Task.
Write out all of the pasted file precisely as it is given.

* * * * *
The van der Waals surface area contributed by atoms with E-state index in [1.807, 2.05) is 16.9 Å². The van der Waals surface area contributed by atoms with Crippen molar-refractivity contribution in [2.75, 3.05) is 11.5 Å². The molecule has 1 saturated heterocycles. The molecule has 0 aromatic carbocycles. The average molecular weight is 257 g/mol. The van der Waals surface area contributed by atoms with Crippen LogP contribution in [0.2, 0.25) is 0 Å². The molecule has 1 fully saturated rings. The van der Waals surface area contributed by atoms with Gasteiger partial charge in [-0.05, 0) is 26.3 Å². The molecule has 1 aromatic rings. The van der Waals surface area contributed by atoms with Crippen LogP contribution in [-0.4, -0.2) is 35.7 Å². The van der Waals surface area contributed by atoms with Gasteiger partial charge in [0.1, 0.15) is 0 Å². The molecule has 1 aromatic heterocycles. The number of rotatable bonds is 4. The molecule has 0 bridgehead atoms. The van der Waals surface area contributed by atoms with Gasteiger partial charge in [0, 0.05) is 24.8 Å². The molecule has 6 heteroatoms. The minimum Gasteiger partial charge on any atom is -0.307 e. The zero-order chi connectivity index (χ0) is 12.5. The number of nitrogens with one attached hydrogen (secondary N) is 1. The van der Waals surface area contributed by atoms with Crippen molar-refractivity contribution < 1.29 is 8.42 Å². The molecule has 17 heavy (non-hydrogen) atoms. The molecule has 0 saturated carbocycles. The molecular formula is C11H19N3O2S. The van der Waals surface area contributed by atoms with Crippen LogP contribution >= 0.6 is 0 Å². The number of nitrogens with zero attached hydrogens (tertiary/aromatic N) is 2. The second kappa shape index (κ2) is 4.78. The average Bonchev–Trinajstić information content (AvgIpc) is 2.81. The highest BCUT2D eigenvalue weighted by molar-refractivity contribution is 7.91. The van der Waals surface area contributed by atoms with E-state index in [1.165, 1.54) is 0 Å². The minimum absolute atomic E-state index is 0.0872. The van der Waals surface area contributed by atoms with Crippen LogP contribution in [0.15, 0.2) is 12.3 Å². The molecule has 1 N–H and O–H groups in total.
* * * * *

The van der Waals surface area contributed by atoms with E-state index in [1.807, 2.05) is 16.9 Å². The van der Waals surface area contributed by atoms with Crippen molar-refractivity contribution in [2.75, 3.05) is 11.5 Å². The molecule has 1 saturated heterocycles. The molecule has 0 aromatic carbocycles. The average molecular weight is 257 g/mol. The van der Waals surface area contributed by atoms with Crippen LogP contribution in [0.2, 0.25) is 0 Å². The molecule has 1 fully saturated rings. The van der Waals surface area contributed by atoms with Gasteiger partial charge in [-0.05, 0) is 26.3 Å². The molecule has 1 aromatic rings. The van der Waals surface area contributed by atoms with Crippen LogP contribution in [-0.4, -0.2) is 35.7 Å². The van der Waals surface area contributed by atoms with Gasteiger partial charge in [0.1, 0.15) is 0 Å². The molecule has 1 aromatic heterocycles. The number of rotatable bonds is 4. The molecule has 0 bridgehead atoms. The van der Waals surface area contributed by atoms with Gasteiger partial charge in [0, 0.05) is 24.8 Å². The molecule has 6 heteroatoms. The minimum Gasteiger partial charge on any atom is -0.307 e. The zero-order chi connectivity index (χ0) is 12.5. The number of nitrogens with one attached hydrogen (secondary N) is 1. The van der Waals surface area contributed by atoms with Crippen molar-refractivity contribution < 1.29 is 8.42 Å². The molecule has 17 heavy (non-hydrogen) atoms. The molecule has 0 saturated carbocycles. The molecular formula is C11H19N3O2S. The van der Waals surface area contributed by atoms with Crippen LogP contribution >= 0.6 is 0 Å². The number of nitrogens with zero attached hydrogens (tertiary/aromatic N) is 2. The second kappa shape index (κ2) is 4.78. The average Bonchev–Trinajstić information content (AvgIpc) is 2.81. The highest BCUT2D eigenvalue weighted by molar-refractivity contribution is 7.91. The van der Waals surface area contributed by atoms with E-state index in [1.165, 1.54) is 0 Å². The minimum absolute atomic E-state index is 0.0872. The van der Waals surface area contributed by atoms with Crippen LogP contribution in [0.15, 0.2) is 12.3 Å². The molecule has 1 N–H and O–H groups in total.